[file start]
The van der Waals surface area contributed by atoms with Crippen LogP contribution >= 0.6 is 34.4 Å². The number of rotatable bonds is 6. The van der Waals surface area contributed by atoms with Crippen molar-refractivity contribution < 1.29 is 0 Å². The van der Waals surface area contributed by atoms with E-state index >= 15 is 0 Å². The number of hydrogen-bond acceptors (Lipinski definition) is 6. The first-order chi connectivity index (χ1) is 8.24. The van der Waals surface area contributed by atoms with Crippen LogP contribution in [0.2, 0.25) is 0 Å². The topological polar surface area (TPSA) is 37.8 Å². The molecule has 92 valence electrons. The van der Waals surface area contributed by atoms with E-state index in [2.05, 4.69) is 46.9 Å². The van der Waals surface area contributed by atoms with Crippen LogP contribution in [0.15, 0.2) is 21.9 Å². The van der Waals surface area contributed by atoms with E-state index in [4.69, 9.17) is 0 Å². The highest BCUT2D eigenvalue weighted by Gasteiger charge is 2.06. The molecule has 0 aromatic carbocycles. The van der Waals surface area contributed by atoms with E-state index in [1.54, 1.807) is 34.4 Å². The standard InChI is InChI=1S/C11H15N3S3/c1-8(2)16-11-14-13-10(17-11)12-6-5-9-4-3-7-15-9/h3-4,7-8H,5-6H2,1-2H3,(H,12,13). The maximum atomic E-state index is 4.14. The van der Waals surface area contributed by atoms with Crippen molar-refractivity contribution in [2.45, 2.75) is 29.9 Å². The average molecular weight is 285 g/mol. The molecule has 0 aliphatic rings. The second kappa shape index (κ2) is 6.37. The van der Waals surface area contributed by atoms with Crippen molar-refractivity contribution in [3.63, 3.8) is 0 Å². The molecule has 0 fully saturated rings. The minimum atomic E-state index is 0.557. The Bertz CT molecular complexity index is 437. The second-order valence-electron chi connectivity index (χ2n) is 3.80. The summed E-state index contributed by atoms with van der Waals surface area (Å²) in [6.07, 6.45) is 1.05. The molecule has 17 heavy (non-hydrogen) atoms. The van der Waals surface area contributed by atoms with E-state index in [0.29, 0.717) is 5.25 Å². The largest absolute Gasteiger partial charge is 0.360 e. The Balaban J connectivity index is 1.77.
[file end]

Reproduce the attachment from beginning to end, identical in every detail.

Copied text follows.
The van der Waals surface area contributed by atoms with Crippen LogP contribution >= 0.6 is 34.4 Å². The number of rotatable bonds is 6. The van der Waals surface area contributed by atoms with Crippen molar-refractivity contribution < 1.29 is 0 Å². The van der Waals surface area contributed by atoms with E-state index >= 15 is 0 Å². The number of hydrogen-bond acceptors (Lipinski definition) is 6. The first-order chi connectivity index (χ1) is 8.24. The van der Waals surface area contributed by atoms with Crippen LogP contribution in [0.2, 0.25) is 0 Å². The topological polar surface area (TPSA) is 37.8 Å². The molecule has 92 valence electrons. The van der Waals surface area contributed by atoms with E-state index in [2.05, 4.69) is 46.9 Å². The van der Waals surface area contributed by atoms with Crippen LogP contribution in [0.15, 0.2) is 21.9 Å². The van der Waals surface area contributed by atoms with E-state index in [4.69, 9.17) is 0 Å². The highest BCUT2D eigenvalue weighted by Gasteiger charge is 2.06. The molecule has 0 aromatic carbocycles. The van der Waals surface area contributed by atoms with E-state index in [1.54, 1.807) is 34.4 Å². The standard InChI is InChI=1S/C11H15N3S3/c1-8(2)16-11-14-13-10(17-11)12-6-5-9-4-3-7-15-9/h3-4,7-8H,5-6H2,1-2H3,(H,12,13). The maximum atomic E-state index is 4.14. The van der Waals surface area contributed by atoms with Crippen molar-refractivity contribution in [2.45, 2.75) is 29.9 Å². The average molecular weight is 285 g/mol. The molecule has 0 aliphatic rings. The second kappa shape index (κ2) is 6.37. The van der Waals surface area contributed by atoms with Crippen molar-refractivity contribution in [3.63, 3.8) is 0 Å². The molecule has 0 fully saturated rings. The minimum atomic E-state index is 0.557. The Bertz CT molecular complexity index is 437. The second-order valence-electron chi connectivity index (χ2n) is 3.80. The summed E-state index contributed by atoms with van der Waals surface area (Å²) in [6.07, 6.45) is 1.05. The molecule has 17 heavy (non-hydrogen) atoms. The van der Waals surface area contributed by atoms with E-state index in [0.29, 0.717) is 5.25 Å². The largest absolute Gasteiger partial charge is 0.360 e. The Balaban J connectivity index is 1.77.